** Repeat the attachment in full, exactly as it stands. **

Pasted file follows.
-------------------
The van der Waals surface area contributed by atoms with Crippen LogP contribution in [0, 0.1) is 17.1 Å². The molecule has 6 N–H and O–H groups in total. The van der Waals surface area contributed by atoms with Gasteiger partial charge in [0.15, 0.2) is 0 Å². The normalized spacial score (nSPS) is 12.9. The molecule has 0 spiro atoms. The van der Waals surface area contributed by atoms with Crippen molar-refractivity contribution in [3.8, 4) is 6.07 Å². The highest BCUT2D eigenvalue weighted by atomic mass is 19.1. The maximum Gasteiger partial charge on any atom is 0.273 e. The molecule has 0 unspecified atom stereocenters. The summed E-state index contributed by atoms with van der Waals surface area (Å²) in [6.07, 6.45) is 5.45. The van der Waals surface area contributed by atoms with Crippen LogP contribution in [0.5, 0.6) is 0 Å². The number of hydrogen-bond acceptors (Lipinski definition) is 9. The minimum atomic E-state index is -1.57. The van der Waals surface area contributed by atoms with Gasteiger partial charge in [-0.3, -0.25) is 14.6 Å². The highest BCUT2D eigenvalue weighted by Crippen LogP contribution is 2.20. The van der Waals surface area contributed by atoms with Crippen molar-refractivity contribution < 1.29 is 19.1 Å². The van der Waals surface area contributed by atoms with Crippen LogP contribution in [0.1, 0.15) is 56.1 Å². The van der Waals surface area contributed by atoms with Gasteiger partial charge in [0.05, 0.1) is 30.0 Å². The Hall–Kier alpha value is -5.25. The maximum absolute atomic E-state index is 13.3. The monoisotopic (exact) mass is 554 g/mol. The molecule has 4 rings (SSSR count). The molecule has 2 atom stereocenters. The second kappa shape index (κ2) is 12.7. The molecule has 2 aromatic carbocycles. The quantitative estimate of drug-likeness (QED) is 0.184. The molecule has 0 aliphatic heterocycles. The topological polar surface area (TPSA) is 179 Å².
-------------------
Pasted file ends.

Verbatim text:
The van der Waals surface area contributed by atoms with Crippen LogP contribution in [0, 0.1) is 17.1 Å². The molecule has 6 N–H and O–H groups in total. The van der Waals surface area contributed by atoms with Gasteiger partial charge in [0.15, 0.2) is 0 Å². The normalized spacial score (nSPS) is 12.9. The molecule has 0 spiro atoms. The van der Waals surface area contributed by atoms with Crippen molar-refractivity contribution in [3.8, 4) is 6.07 Å². The highest BCUT2D eigenvalue weighted by atomic mass is 19.1. The maximum Gasteiger partial charge on any atom is 0.273 e. The molecule has 0 unspecified atom stereocenters. The summed E-state index contributed by atoms with van der Waals surface area (Å²) in [6.07, 6.45) is 5.45. The van der Waals surface area contributed by atoms with Crippen LogP contribution in [0.5, 0.6) is 0 Å². The number of hydrogen-bond acceptors (Lipinski definition) is 9. The minimum atomic E-state index is -1.57. The van der Waals surface area contributed by atoms with Gasteiger partial charge in [-0.3, -0.25) is 14.6 Å². The highest BCUT2D eigenvalue weighted by Crippen LogP contribution is 2.20. The van der Waals surface area contributed by atoms with Crippen molar-refractivity contribution < 1.29 is 19.1 Å². The van der Waals surface area contributed by atoms with Crippen LogP contribution in [0.1, 0.15) is 56.1 Å². The van der Waals surface area contributed by atoms with Gasteiger partial charge in [0.05, 0.1) is 30.0 Å². The Hall–Kier alpha value is -5.25. The maximum absolute atomic E-state index is 13.3. The monoisotopic (exact) mass is 554 g/mol. The molecule has 4 rings (SSSR count). The molecule has 2 atom stereocenters. The second kappa shape index (κ2) is 12.7. The molecule has 2 aromatic carbocycles. The quantitative estimate of drug-likeness (QED) is 0.184. The molecule has 0 aliphatic heterocycles. The topological polar surface area (TPSA) is 179 Å².